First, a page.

Beginning to sound like a broken record, the newly elected Alabama Republican state representatives are once again demonstrating their “market” credibility. They are quoted in the paper today as  identifying the state funded teachers health insurance as the place to insert needed market reforms. The legislators and the governor are quoted as having this as a priority:

Starting health savings accounts for teachers and state agency employees. An employee and the state could put money into a person’s account, which would belong to the employee and could be used to pay medical costs. Together with the accounts, the state would offer high-deductible health insurance, which would save the state money.

  Such a plan, which Bentley championed on the campaign trail, could cut the number of insurance claims paid by the state because people, in theory, would be less likely to seek medical care that wasn’t absolutely necessary if they had to pay more of their own money for it, said William Ashmore, chief executive of the State Employees’ Insurance Board.

As I have discussed before, HSAs are good theory but haven’t been shown to improve health or reduce risk taking behavior.  This was looked at more in-depth here and here (subscription required) with the following observations from the literature.

  • Cost savings for a care event have never been documented. For the most part the health costs seem lower because healthier people tend to use HSAs and spend their health care dollars on things such as dental work, vision care such as lasik, braces, cosmetic procedures, and maternity care.
  • Chronic illness care costs more in these types of plans and the “catastrophic” coverage often doesn’t kick in leaving people to make “hard decisions” regarding life saving treatments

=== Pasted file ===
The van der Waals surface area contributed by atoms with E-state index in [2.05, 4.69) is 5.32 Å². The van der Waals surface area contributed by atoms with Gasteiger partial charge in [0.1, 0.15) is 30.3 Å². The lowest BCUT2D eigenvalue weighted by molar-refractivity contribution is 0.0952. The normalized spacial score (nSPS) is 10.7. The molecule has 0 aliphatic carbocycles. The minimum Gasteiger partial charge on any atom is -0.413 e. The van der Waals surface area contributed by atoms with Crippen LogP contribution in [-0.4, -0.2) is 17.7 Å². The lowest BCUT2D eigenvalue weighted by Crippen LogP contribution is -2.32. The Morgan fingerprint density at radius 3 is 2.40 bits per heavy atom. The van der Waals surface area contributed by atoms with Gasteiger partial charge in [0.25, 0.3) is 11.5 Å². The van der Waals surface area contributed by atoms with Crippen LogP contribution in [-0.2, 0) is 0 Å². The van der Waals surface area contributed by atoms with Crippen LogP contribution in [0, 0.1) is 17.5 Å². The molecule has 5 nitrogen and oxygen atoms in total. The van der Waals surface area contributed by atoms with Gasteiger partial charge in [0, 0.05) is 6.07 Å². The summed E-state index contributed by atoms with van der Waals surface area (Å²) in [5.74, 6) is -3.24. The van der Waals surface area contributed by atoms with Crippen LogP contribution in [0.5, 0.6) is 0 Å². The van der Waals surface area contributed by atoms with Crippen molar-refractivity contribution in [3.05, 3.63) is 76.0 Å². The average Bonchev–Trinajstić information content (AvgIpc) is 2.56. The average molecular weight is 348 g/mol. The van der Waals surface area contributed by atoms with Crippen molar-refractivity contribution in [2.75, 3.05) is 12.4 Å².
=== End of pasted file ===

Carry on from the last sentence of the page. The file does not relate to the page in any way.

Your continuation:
• People using these types of plans tend to disregard preventive recommendations leading to fewer immunizations, PAP smears, and mammograms and more late stage and preventable illness
  • People tended to make poor decisions about seeking care for serious symptoms (such as chest pain)

So why does this idea not die? Possibly because it is consistent with the  constant message from groups like the Heritage Foundation denying the benefit of all government oversight and extolling market solutions (regardless of the supporting evidence). For the most part I think it has traction because it seems intuitive that if people have “skin in the game” when it comes to their health purchases they will make better decisions. We would all like to believe that humans will make rational decisions, in particular when in comes to health, as no one wants to lose one’s health. Unfortunately, as my friend Josh Freeman has pointed out, most people use very little health care so have little opportunity to make decisions and influence the market. When folks need it, however, they really need it:

Seniors, because they are also more likely to have multiple chronic health problems that require multiple hospitalizations, and because they are more likely to have cancer, which costs a lot to treat, are also disproportionately represented in the high cost group. However, they are still the minority of that group. These high-cost users are the “outliers”, and also include other people with cancer, people with trauma, as from auto accidents, requiring multiple surgeries, and premature and sick babies requiring incredibly expensive care in neonatal intensive care units.

What HSAs do is encourage those people who are low utilizers to spend more on things that provide a marginal benefit, thus raising healthcare costs. A better way would be to work within the confines of the Affordable Care Act to create efficiencies within our state (as is being done in other states). If we are lucky our legislators will come to this conclusion as well before the HSA lobbyists sell them a new policy for the teachers and folks like me are left to clean up the mess.

A note for clarification: Apparently, state employees already can opt into an HSA. Someone should probably brief the Governor-elect on the existing options.

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